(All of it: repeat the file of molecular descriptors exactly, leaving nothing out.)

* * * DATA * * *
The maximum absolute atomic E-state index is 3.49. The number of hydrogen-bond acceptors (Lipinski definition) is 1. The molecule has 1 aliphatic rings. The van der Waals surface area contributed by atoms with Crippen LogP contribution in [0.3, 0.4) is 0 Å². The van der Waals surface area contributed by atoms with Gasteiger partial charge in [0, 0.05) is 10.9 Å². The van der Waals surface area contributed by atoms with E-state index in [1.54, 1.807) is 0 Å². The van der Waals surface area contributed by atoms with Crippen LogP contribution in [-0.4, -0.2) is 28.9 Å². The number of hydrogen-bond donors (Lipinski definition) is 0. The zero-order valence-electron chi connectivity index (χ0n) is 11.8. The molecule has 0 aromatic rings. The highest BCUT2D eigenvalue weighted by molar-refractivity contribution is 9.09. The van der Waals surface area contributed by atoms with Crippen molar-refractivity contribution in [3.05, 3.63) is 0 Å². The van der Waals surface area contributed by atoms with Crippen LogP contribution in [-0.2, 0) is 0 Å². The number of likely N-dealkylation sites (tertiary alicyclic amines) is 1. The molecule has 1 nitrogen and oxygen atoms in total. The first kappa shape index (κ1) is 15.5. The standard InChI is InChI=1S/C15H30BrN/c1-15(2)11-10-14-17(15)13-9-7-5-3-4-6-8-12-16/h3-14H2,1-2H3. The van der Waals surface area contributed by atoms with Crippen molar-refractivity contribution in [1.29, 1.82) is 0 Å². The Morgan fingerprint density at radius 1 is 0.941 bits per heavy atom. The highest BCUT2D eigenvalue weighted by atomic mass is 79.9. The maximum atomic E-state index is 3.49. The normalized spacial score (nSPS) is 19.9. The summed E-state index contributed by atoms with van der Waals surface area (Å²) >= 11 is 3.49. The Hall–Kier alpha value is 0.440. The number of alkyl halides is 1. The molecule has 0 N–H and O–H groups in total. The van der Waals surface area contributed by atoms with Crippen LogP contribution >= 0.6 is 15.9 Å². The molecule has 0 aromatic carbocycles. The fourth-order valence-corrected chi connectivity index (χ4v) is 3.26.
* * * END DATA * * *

The maximum absolute atomic E-state index is 3.49. The number of hydrogen-bond acceptors (Lipinski definition) is 1. The molecule has 1 aliphatic rings. The van der Waals surface area contributed by atoms with Crippen LogP contribution in [0.3, 0.4) is 0 Å². The van der Waals surface area contributed by atoms with Gasteiger partial charge in [0, 0.05) is 10.9 Å². The van der Waals surface area contributed by atoms with E-state index in [1.54, 1.807) is 0 Å². The van der Waals surface area contributed by atoms with Crippen LogP contribution in [-0.4, -0.2) is 28.9 Å². The number of hydrogen-bond donors (Lipinski definition) is 0. The zero-order valence-electron chi connectivity index (χ0n) is 11.8. The molecule has 0 aromatic rings. The highest BCUT2D eigenvalue weighted by molar-refractivity contribution is 9.09. The van der Waals surface area contributed by atoms with Crippen molar-refractivity contribution in [3.05, 3.63) is 0 Å². The van der Waals surface area contributed by atoms with Crippen LogP contribution in [-0.2, 0) is 0 Å². The number of likely N-dealkylation sites (tertiary alicyclic amines) is 1. The molecule has 1 nitrogen and oxygen atoms in total. The first kappa shape index (κ1) is 15.5. The standard InChI is InChI=1S/C15H30BrN/c1-15(2)11-10-14-17(15)13-9-7-5-3-4-6-8-12-16/h3-14H2,1-2H3. The van der Waals surface area contributed by atoms with Crippen molar-refractivity contribution in [1.29, 1.82) is 0 Å². The Morgan fingerprint density at radius 1 is 0.941 bits per heavy atom. The highest BCUT2D eigenvalue weighted by atomic mass is 79.9. The maximum atomic E-state index is 3.49. The normalized spacial score (nSPS) is 19.9. The summed E-state index contributed by atoms with van der Waals surface area (Å²) >= 11 is 3.49. The Hall–Kier alpha value is 0.440. The number of alkyl halides is 1. The molecule has 0 N–H and O–H groups in total. The van der Waals surface area contributed by atoms with Crippen LogP contribution >= 0.6 is 15.9 Å². The molecule has 0 aromatic carbocycles. The fourth-order valence-corrected chi connectivity index (χ4v) is 3.26.